Menu
Home
Log in / Register
 
Home arrow Business & Finance arrow Handbook of Business Communication
Source

Can the automation-comprehensibility dilemma be solved technologically?

The typewriter and, before it, the stylus of a Sumerian scribe were up-to-date technological solutions in their time. The success of a solution using present-day technology depends on three necessary conditions.

CONDITION A: The text-module system must be replaced by a procedure able to generate whole texts and variants derived from such texts.

The problem of adapting texts to individual addressees is solved in such a procedure by adding variants to the relevant positions in well-structured documents. The following two examples may suffice to give an idea of how this “whole-text paradigm” works:

Text1 = introduction + body + conclusion

Introduction = (acknowledgement of receipt) + topici

Body = case 1 + case 2 + ... + information or instruction or ...

Case 1 = exposition of the facts + problem + consequences Case 2 = . . .

Conclusion = conventional close + salutation

Text2 = introduction + body + conclusion

Introduction = (acknowledgement of receipt) + topicj

Body = case 1 + case 2 + . . . + information or instruction or . . .

Case 1 = exposition of the facts + problem + consequences Case 2 = . . .

Conclusion = conventional close + salutation

Each part of the text has been conceived as part of a whole. For similar topics and situations, text parts can be adapted as apporpriate This guarantees the text’s logical coherence, and thus solves the “reference problem” and the “super-summativity problem” intrinsic to text-module systems. Here is a real example, with two variants:

[Introductioni:] Many thanks for your letter of ... You state that in our response to your inquiry we agreed only to reimburse your costs up to a sum not exceeding 2.3 times the standard rate. Please accept our apologies for this mistake.

[Body1:] The limit of 2.3 times the standard rate applies to reimbursement of treatment costs in the absence of special justification. In other words, this is the maximum payment we can guarantee you immediately. However, for particularly demanding interventions, reimbursement can rise to 3.5 times the standard rate provided that your dentist supplies us with a detailed justification. Only when we receive this can we guarantee you a reimbursement at more than 2.3 times the standard rate. Your dentist is aware of this and will therefore only charge you such a sum if it is justified.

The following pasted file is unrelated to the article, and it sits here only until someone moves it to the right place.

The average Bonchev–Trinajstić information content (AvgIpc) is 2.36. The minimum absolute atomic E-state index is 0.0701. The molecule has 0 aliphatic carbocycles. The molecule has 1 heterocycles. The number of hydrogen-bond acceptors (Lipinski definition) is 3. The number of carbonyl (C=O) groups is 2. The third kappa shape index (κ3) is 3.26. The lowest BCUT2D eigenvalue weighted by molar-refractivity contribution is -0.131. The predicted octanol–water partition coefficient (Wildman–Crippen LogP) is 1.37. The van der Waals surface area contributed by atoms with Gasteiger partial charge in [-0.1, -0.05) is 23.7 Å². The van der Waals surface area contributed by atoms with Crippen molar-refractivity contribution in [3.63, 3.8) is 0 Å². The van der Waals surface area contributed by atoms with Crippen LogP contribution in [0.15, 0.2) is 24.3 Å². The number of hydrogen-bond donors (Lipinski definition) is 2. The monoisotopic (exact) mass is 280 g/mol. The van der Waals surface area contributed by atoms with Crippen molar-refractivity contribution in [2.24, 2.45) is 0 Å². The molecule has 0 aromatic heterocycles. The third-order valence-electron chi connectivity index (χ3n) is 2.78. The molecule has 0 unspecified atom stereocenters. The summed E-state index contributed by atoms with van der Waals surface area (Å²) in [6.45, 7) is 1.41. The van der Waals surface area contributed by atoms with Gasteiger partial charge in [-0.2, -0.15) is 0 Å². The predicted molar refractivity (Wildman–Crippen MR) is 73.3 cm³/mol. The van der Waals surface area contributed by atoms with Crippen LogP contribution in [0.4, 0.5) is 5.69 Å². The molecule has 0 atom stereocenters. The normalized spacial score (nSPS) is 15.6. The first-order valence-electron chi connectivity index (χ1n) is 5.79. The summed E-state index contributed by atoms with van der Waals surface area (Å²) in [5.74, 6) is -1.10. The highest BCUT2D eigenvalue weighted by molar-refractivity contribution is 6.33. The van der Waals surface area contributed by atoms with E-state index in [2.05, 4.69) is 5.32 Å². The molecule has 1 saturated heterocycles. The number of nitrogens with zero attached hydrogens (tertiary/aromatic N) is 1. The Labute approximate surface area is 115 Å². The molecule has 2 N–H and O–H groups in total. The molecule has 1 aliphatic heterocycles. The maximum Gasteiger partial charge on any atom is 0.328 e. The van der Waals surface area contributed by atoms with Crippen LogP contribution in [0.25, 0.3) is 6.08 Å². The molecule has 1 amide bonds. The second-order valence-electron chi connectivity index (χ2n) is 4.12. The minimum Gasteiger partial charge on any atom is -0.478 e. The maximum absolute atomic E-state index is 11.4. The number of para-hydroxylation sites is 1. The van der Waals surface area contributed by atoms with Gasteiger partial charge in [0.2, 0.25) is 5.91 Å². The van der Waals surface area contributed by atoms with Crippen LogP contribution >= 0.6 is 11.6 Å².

[Conclusion1:] We hope that this information has eased any concerns you may have had.

Yours sincerely [Introduction^] Many thanks for your letter of ... You state that in our response to your inquiry we did not agree to reimburse the full costs of your treatment. Unfortunately, this is not possible in advance, for the following reason.

[Body2:] In the absence of special justification, we can only guarantee in advance to reimburse your costs at up to 2.3 times the standard rate. Higher reimbursements for particularly demanding interventions at up to 3.5 times the standard rate cannot be guaranteed until your dentist has provided a detailed justification. Only costs that exceed this level cannot be reimbursed.

[Conclusion^] If you have further questions, we will be glad to answer them. You can reach us on the following phone number: . . .

Yours sincerely

CONDITION B: Media neutrality must be achieved by using a markup language like XML. This solves the problem of “hard-coding”.

More than a decade after the introduction of XML, media neutrality in the organization of technical communication should be standard procedure. Yet in many places this is still not the case. Provided the writing process is carried out in XML, a set of variants like the ones in the example above can be continually adapted to new circumstances without interfering in the technological processes, because in a markup language content and format are strictly separated.

CONDITION C: The process of text generation must be embedded in a systematic company library ordered according to areas of specialization.

This third requirement poses no problems either, since the technological prerequisites, again in the form of XML, are universally available. Embedding the process of text generation in a company library solves the “documentation problem”, and conditions B and C together solve the “technology-dependency problem” of the text-module paradigm.

To sum up, the “management problem” can be solved. But, as we know, all is well and good in theory. The all-important thing is practice.

 
Source
Found a mistake? Please highlight the word and press Shift + Enter  
< Prev   CONTENTS   Next >
 
Subjects
Accounting
Business & Finance
Communication
Computer Science
Economics
Education
Engineering
Environment
Geography
Health
History
Language & Literature
Law
Management
Marketing
Mathematics
Political science
Philosophy
Psychology
Religion
Sociology
Travel